Skip to main content

Canberra Family Law: Technology, social media and family law – hindrance or help? By Malcolm Gittoes-Caesar:

By March 21, 2014March 24th, 2014No Comments

The use of email, Facebook and Skype among other social networking sites has changed the way we communicate and keep in touch with friends and family all around the world. These developments have been of particular benefit to separated families where children are involved. However, there is also a real opportunity to do irreparable damage to your family law matter and ongoing relationship with your former partner or children if you are not aware of how these changes in communication can affect your situation.

Greater access to your children

As part of a relationship breakdown that involves children, it is inevitable that children will spend time, however frequent or infrequent, in different households. With increasing access to technology such as Skype, email and mobile phones, it is now easier than ever to keep in contact with your children and bridge the gap between households. As a consequence, courts now have an expectation, if parties live far away from each other, or if time spent with one parent is infrequent, that Skype or some other technology will be available to enable communication to take place.

How technology can help Family Lawyers

Family lawyers can now also use Facebook and email communication in a number of areas to assist in cases where the other party is being uncooperative. Family lawyers may now use Facebook to serve documents, to locate a parent that has gone missing with a child or to communicate with another party who does not have legal representation.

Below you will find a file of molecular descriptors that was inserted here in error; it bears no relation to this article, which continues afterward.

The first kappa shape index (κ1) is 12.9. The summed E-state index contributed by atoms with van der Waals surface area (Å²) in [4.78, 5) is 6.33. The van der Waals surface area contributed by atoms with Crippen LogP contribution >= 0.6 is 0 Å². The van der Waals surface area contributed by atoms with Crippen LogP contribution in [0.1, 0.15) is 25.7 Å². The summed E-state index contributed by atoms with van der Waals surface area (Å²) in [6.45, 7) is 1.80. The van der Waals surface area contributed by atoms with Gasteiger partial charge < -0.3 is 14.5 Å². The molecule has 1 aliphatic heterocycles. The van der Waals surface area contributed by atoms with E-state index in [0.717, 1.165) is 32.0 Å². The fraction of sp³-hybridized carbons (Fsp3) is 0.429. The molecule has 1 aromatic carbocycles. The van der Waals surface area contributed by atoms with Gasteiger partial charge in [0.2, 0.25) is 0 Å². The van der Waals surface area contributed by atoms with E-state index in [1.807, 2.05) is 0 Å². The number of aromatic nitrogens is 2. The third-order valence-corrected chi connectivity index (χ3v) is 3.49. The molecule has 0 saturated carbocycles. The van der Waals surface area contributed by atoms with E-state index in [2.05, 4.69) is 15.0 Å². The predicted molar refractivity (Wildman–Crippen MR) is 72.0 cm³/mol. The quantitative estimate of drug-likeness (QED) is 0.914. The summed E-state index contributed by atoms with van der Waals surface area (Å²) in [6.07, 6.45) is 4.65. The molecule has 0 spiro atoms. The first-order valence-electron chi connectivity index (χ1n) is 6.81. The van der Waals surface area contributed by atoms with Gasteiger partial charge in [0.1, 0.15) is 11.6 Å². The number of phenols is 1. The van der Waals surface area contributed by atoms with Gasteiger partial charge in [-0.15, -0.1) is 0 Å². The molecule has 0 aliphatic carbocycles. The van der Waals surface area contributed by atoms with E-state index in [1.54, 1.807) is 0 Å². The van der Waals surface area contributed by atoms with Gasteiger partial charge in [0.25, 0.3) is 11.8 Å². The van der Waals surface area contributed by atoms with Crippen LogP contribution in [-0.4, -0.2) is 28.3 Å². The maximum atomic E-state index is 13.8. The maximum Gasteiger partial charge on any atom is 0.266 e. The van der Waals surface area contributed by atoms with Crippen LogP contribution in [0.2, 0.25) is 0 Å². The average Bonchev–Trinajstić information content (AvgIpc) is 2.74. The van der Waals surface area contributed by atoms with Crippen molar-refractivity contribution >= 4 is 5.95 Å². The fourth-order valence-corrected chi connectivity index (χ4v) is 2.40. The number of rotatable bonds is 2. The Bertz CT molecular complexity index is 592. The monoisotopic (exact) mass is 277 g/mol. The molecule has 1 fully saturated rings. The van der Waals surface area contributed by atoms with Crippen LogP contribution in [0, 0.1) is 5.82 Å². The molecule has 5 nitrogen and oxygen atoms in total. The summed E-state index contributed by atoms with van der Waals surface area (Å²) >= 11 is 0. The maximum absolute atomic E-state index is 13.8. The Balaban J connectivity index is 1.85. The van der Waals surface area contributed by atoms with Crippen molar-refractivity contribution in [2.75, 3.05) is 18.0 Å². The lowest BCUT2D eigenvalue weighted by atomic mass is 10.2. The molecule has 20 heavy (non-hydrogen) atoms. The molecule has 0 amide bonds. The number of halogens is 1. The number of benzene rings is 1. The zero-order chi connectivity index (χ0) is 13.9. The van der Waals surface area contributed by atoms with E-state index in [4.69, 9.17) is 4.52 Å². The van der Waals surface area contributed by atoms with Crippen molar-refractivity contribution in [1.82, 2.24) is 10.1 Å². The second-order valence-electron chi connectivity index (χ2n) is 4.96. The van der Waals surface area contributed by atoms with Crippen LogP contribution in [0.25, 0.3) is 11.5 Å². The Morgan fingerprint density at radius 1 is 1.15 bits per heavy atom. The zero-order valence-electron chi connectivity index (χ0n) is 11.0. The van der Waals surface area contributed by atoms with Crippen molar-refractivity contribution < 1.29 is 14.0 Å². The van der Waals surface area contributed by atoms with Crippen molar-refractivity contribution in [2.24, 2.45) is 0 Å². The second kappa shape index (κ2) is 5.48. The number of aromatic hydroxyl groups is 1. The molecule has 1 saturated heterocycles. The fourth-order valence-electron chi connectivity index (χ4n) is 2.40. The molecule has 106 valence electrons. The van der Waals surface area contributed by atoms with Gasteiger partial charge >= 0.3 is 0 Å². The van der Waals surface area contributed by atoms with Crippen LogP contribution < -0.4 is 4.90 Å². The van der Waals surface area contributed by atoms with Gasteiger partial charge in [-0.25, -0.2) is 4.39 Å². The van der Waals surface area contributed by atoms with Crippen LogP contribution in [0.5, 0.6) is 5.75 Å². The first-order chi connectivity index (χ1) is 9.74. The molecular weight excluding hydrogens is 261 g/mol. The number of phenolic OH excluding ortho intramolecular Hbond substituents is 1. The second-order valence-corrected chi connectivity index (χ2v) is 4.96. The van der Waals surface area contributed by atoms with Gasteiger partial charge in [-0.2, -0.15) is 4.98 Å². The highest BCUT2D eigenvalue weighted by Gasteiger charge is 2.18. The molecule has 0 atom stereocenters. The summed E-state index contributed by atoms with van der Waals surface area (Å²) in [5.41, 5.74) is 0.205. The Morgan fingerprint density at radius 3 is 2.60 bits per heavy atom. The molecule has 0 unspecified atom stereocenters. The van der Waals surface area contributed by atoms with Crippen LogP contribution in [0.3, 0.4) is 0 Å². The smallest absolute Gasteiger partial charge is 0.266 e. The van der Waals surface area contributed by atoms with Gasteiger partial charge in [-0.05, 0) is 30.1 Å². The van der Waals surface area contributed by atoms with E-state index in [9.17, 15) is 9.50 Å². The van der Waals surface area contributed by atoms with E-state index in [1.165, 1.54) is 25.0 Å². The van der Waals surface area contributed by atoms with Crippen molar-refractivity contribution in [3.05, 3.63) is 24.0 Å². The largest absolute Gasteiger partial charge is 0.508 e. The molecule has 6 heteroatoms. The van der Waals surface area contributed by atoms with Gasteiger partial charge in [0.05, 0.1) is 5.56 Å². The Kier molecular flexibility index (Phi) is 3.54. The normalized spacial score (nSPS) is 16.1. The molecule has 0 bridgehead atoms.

When does it all go wrong?

Misusing social networking sites like Facebook can cause irreparable damage to your matter. It is common for parties to post negative or defaming comments about their former partner when they are angry or upset during a relationship breakdown. In some cases, parties may even post photos of themselves doing illegal or inappropriate activities, sometimes having occurred in the presence of children.

It is important to remember what you say and do is not private when it is shared on social media. Even if you have blocked your former partner, it is likely you have mutual friends who still have access to your accounts and anything found may be used as evidence against you.

Don’t use technology to harass your ex

These developments in technology are fantastic for the children of separated families and for maintaining a consistent relationship with both parents. Abusing this form of communication, by using it too frequently, using it contrary to the orders or using it to harass your former partner, rather than spending time with the children, will all have long term negative consequences on your matter. Similarly, if you are the parent facilitating access through these technologies depriving them of this contact will also be taken seriously by the courts.

Technology when used correctly provides enormous assistance to separated parties. However, if not used as intended, provides real scope to do significant damage.

The content of this article is intended to provide a general guide to the subject matter. Specialist advice should be sought about your specific circumstances.

Article by Malcolm Gittoes-Caesar


Call Now Button